Tag Archives: Anna Gunn

SXSW: You Can Choose Your Family

I chose this movie because: Jim Gaffigan. God I love him. He’s a stand-up comic whose act for many years concentrated on his 5-kid, 7-person family living in a cramped 2-bedroom apartment in New York City. He’s a family man and a good Catholic whose only sin is gluttony. I shouldn’t like him or relate to him, but he’s a genuinely funny guy, and I can never get enough (he’s got some comedy specials on Netflix and a couple of books at your local library and commercials for mini vans and KFC). So when I heard he was in a movie screening at SXSW, I was on board, no questions asked.

In You Can Choose Your Family, he plays Frank, a father and husband who is often absent, travelling on business. Once high school sweethearts, his wife (Anna Gunn) feels like she hardly knows him anymore, and his son Philip (Logan Miller) feels like his father MV5BMTU3NzI1NTc2N15BMl5BanBnXkFtZTgwNzQ1MTc3NDM@._V1_has never known him. Philip and his father are always clashing, and Philip can’t wait to get far, far away from his family when he goes to NYU next year. But for now he’s trapped in his father’s house, living by the rules that Frank isn’t even there to enforce. So when Frank flies to Japan on business, Philip thinks it’s the perfect opportunity to go blow off some spring break steam. But what he finds there is not what he bargained for: it’s his dad…and his dad’s second family. Oh, fudge.

So of course Philip blackmails him for all he’s worth. But now that there’s a crack in the secret…well, cracks always get bigger, don’t they? Director Miranda Bailey bills this as a comedy, and the Jim Gaffigan casting would seem to back that up, but this is a pretty unfunny situation that I suppose we’d better laugh at, because the other option is unthinkable. Bailey admits that she’s got some daddy issues to work through, and really, who doesn’t, but laughing at them kept me squirming, and huffing, and burying my head in my hands. If you really stop and think about how you’d feel – as either the child or the spouse – having your relationship and in fact your entire life be usurped by replacements – well, that’s a horrible feeling. And horrible feelings can only exist for so long on film before we’re obligated to break them up with some laughs. Is this a comedy? I wouldn’t go that far. But it was an interesting, sometimes funny, film that will make you appreciate the family you do have, whatever that is.



Note: this film has since been renamed Being Frank.


equity-is-such-a-good-wall-street-movie-you-almost-forget-that-all-the-characters-are-womenEquity is a cold, unblinking look at Wall Street’s backrooms, through the eyes of a female dealmaker who’s trying to recover from a failed transaction. Her client’s shares traded too low during the initial public offering, and now she’s got a target on her back. Equity throws us into the immediate aftermath and we watch her as she tries to save her career by putting together a bigger, better deal.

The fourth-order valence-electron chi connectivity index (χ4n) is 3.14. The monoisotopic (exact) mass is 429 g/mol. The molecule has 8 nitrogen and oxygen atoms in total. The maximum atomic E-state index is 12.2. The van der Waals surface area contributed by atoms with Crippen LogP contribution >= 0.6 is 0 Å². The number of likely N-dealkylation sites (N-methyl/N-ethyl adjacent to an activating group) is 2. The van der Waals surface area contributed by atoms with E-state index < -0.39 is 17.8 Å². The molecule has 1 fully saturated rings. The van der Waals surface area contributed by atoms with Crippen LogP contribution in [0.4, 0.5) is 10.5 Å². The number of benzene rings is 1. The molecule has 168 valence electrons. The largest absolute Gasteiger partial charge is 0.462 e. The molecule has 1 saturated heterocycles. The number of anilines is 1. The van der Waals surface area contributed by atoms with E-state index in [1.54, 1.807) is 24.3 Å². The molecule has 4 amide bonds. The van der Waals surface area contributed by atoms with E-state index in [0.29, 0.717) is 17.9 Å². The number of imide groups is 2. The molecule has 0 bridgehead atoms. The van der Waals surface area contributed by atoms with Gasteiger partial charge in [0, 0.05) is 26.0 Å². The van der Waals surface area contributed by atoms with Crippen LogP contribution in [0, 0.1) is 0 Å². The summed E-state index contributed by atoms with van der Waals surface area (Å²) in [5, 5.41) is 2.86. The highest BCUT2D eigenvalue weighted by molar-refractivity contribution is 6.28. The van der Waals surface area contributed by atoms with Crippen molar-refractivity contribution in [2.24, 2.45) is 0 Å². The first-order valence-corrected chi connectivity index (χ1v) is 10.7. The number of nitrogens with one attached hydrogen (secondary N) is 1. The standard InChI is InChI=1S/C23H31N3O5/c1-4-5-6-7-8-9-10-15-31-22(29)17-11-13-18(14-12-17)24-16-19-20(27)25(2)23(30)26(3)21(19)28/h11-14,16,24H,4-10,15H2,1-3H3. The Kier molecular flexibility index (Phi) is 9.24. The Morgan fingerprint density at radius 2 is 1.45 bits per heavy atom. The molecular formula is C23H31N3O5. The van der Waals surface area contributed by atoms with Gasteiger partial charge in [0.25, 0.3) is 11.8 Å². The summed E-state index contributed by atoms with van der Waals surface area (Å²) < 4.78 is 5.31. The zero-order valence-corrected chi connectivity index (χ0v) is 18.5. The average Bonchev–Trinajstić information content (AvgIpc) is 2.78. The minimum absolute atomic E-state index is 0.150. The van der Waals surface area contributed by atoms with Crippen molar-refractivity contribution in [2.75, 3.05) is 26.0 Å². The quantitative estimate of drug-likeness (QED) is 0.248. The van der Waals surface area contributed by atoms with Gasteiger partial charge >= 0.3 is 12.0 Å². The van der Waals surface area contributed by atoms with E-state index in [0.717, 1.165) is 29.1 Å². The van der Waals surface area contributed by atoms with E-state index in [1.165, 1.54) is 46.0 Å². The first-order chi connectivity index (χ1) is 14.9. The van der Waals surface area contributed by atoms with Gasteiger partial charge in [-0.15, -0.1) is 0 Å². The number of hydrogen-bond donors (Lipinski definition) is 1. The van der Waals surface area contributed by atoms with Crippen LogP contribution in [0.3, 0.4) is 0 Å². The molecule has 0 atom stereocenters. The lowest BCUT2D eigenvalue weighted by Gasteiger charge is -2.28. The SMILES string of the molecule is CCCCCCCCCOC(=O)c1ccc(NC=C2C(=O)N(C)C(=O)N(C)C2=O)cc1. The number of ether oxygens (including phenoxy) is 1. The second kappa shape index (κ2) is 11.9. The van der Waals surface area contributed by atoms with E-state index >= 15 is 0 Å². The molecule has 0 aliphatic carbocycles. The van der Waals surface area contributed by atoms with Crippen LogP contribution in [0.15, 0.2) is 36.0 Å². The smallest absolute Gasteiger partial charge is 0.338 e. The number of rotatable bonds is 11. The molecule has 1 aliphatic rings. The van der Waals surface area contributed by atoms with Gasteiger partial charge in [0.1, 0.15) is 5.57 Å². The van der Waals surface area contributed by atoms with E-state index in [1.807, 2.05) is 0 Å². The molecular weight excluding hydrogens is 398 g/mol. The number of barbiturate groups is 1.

Anna Gunn (Breaking Bad) is well cast as the investment banker protagonist. She is cold, smart, and driven, a shark among fish. She never backs down from anyone, and gets us to root for her character without being particularly endearing or warm. That is Equity’s strongest trait: it gets us to respect both Gunn’s character and her antagonist, federal prosecutor Alysia Reiner, without resorting to familiar gender stereotypes for wither character.

equity-2If you have at least a passing interest in finance, Equity’s story will draw you in and keep your attention until the end, avoiding most cliches throughout, at least when it comes to the main females. The male supportung characters fare less well, as they are all thinly sketched stereotypes (e.g., sexist boss, backstabbing boyfriend, and frat boy internet sensation). It is refreshing, though, for women to be the most compelling and realistic characters for a change.

Equity is no more or less than a Wall Street drama. It is a well-done addition to the genre, but feels somewhat constrained by its chosen niche. With that said, I appreciated that Equity unapologetically shows that women can be just as ruthless as men and shouldn’t be held to a higher standard based on outdated conceptions of femininity or motherhood. I also liked that the writers did not force a tidy resolution on the audience (which may be tied to the fact that a spun-off TV show is in development).

In the end Equity intentionally leaves the audience cold, but the challenge to gender stereotypes sticks even as the story beats start to fade from memory. I’d count Equity as a success thematically, and it’s entertaining to boot. In financial terms, it’s not a career defining deal but it’s still one that deserves handshakes and high fives all around on closing.